Bank of America previously used in-house replication software to keep its data centers in sync, but that solution became burdensome to maintain and upgrade. In contrast, GoldenGates technology has proved to be exceptionally scalable, with transactions per second increasing from 300 during the initial implementation in 2000 to more than 700 today, according to Schwappach.

In the event of a site failure, the other sites in the network or the primary failover site in Kansas City can assume the load of the fallen site with minimal downtime. But Schwappach, based in Albuquerque, N.M., said the technology has created benefits beyond disaster recovery. "We use GoldenGate for a lot of things," she said. "It helps the fraud-detection department, and it is used in our data warehouse."

GoldenGates database synchronization technology allows Bank of Americas fraud department to follow transactions in real time, with data sent from the ATM/debit network. During fraud cases, the fraud department can mine this data to determine usage patterns. Bank of America also uses the GoldenGate technology to aggregate data in its data warehouse; the data can then be easily analyzed to aid in decision making.

Jack Wolf, CIO for Montefiore Medical Center, the University Hospital and Academic Medical Center for the Albert Einstein College of Medicine, in New York, is another GoldenGate customer who uses the technology for business processes beyond disaster recovery. (Wolf is also CEO of Emerging Health Information Technology LLC, a wholly owned subsidiary of Montefiore that outsources IT services to other hospitals.)

As with Bank of America, Montefiore Medical Center is using GoldenGates technology to move data among applications in real time—for failover purposes but also to provide doctors and administrators with a means to analyze real-time data when making what are sometimes life-and-death decisions.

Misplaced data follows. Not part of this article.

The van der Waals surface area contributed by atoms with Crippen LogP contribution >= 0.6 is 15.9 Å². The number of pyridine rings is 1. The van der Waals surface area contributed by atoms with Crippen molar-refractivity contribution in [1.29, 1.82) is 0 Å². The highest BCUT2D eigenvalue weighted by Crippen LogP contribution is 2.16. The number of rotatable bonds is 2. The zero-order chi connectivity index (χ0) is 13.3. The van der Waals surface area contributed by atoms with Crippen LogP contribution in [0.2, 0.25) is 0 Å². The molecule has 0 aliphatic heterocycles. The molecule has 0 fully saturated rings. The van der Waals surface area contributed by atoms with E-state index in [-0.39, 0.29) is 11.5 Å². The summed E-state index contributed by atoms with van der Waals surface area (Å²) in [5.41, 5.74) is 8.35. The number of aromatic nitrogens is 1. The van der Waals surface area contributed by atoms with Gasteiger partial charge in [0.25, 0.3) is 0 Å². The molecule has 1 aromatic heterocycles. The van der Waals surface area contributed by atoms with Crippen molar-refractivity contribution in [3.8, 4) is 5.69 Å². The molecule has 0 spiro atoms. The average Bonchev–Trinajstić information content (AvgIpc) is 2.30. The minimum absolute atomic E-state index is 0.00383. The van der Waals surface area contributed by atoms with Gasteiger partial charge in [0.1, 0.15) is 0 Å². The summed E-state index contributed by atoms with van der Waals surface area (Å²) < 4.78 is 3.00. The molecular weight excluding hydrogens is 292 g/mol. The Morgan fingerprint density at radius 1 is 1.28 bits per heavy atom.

The GoldenGate software extracts data from Montefiores CIS (clinical information system), which resides on Hewlett-Packard Co. NonStop S74000 servers, and feeds the data to other servers for reporting.

The CIS houses critical patient data that is stored on HP/Tandem systems. The GoldenGate software takes that data and sends it to a Sybase Inc. data warehouse. From there, report-writing servers running Emerging Healths Clinical Looking Glass software analyze patient data and compare it with past cases to help doctors make decisions about patient care and allow administrators to monitor the success rate of medical treatments.

Montefiore Medical Centers disaster recovery solution is set up to allow failover from the hot site at the computer center at its Bronx campus to a data center in Yonkers, N.Y. The failover process currently takes a couple of hours, said Wolf, but when upgrades to the disaster recovery infrastructure are completed later this year, real-time recovery will be possible.